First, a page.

4S – 4 times the fun!


So how many countries can you boast of having you visited in two weeks? Ask the guys of the 4S Winterim. Participants of this particular Winterim visit 4 key cities in 4 Asian countries in the span of just two weeks! From video conferences at Cisco to attending meetings in “casual” wear, the 4S have truly rocked it, Gangnam Style! Visit Seoul, Shanghai, Ho Chi Minh City and Singapore through the eyes of Patrick Mah, 2nd Tri Traditional MBA student.

Seoul, South Korea

Seoul has the highest internet penetration in the world (95%+). Companies use the blog space extensively because consumers trust their peers. Ford is the first foreign automaker to take advantage of blogging for publicity. Many of the youth want to work in the Chaebols (Chaebols are typically global multinationals owning numerous international enterprises, controlled by a chairman who has power over all operations), though arguably the Chaebols represent non-diversified government investment that is subject to risk in the international business sphere. Koreans like foreign brands (especially European and Asian), but if a foreign company fails in Korea, it’s difficult to come back.

Shanghai, China

The Chinese use the internet as an effective means to spread information to nearly all corners of China through computers and more recently smartphones; Chinese smartphone application developers have realized the latter and are creating products for those needs. Online shopping is the norm in China since it is so easy to return faulty or incorrect products. Companies create relationships with micro bloggers all the time in order to promote their products. There also exists a “Shai” culture: the display of material goods to express vanity and a commercial sense of happiness. Businesses realize this fact and use “unofficial” Shai models to model their clothes in order to spread throughout the online community. A challenge for China will be to maintain development while balancing the health of the environment, which translates into business opportunities for organic food, water purification, air purification and recycling.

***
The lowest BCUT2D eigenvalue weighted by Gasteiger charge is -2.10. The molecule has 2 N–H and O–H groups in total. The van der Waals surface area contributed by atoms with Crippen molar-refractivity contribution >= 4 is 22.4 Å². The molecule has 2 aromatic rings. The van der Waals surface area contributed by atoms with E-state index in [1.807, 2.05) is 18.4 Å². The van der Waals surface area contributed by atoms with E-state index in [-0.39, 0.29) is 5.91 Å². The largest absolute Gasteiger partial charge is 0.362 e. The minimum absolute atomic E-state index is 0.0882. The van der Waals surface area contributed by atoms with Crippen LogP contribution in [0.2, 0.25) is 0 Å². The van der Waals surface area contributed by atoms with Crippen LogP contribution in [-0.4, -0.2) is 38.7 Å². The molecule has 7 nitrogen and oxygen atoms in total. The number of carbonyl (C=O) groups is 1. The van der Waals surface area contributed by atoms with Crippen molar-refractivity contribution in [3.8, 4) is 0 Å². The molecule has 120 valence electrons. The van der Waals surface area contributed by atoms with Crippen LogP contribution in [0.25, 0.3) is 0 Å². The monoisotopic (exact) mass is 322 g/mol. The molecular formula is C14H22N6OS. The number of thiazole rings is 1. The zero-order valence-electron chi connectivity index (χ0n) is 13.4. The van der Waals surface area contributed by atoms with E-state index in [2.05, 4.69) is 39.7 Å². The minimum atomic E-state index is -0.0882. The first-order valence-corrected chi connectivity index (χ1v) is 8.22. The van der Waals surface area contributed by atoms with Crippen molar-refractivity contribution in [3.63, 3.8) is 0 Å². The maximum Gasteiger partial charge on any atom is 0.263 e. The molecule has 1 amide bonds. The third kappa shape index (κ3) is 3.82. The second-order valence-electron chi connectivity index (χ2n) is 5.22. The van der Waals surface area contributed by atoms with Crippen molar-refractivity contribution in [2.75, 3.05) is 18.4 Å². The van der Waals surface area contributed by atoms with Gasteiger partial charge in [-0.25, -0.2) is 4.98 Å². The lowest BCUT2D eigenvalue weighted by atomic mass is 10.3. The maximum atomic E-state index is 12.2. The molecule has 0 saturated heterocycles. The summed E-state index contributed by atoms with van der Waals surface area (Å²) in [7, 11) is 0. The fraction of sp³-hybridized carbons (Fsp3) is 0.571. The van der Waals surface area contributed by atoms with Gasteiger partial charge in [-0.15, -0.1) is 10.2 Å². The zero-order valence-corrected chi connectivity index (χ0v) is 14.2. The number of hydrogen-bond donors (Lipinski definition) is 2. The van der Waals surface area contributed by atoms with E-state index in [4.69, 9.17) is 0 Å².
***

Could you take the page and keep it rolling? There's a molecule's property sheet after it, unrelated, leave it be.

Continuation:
Ho Chi Minh City, Vietnam

The Vietnamese government is attracting FDI (e.g. the IT industry) with tax incentives, so it is easy for locals to open a business but difficult to get a license. Thus operating a business in Vietnam can be more complicated than operating in China. The money and FDI is already in Vietnam, but there exists a need to now bring in infrastructure (there is talk to build a subway system in Ho Chi Minh). Consumers, while being value conscious, are also aware of foreign brands for quality and prestige. Luxury brands such as LV, Hermes, Gucci and Channel are all in Ho Chi Minh. Large luxury hotels are already located in Ho Chi Minh and more are on the way including MGM Grand and Vegas-style casino. So what about the food here? Food is inexpensive, light and tasty and the French influence is evident in the bread, baked goods, and cafe culture.

Singapore, Singapore

Singapore is the intellectual hub of SE Asia adding intellectual capital at the upper end of the value chain. The government attracts MNC with tax-incentives and a labour force that is highly educated and familiar with Western business practices. Singapore creates an excellent climate for an entrepreneur where the first 100K is easy to secure from government grants. On the cultural side, a mix of culinary aromas from around the world has created a fusion of cuisines from India, Malaysia, Indonesia, China and Thailand. Hawker stalls are phenomenally cheap which means most people eat out for every meal instead of purchasing expensive groceries and heating up their houses from cooking.

Is the West ready to compete against Asia? At least from a Canadian perspective the answer is no. The fact that the average Asian is hungrier, is willing to work longer and harder for less pay; and the fact that many Asians speak more than one language, begs the question how can someone like me compete? When people in the West are concerned with ideas of “Not in my backyard”, Asia realizes change needs to occur at neck-breaking speed to benefit the entire society. Innovate and change or die. If the West maintains its current course and does not see itself as a complementary piece in this global puzzle, it may become an endangered society.

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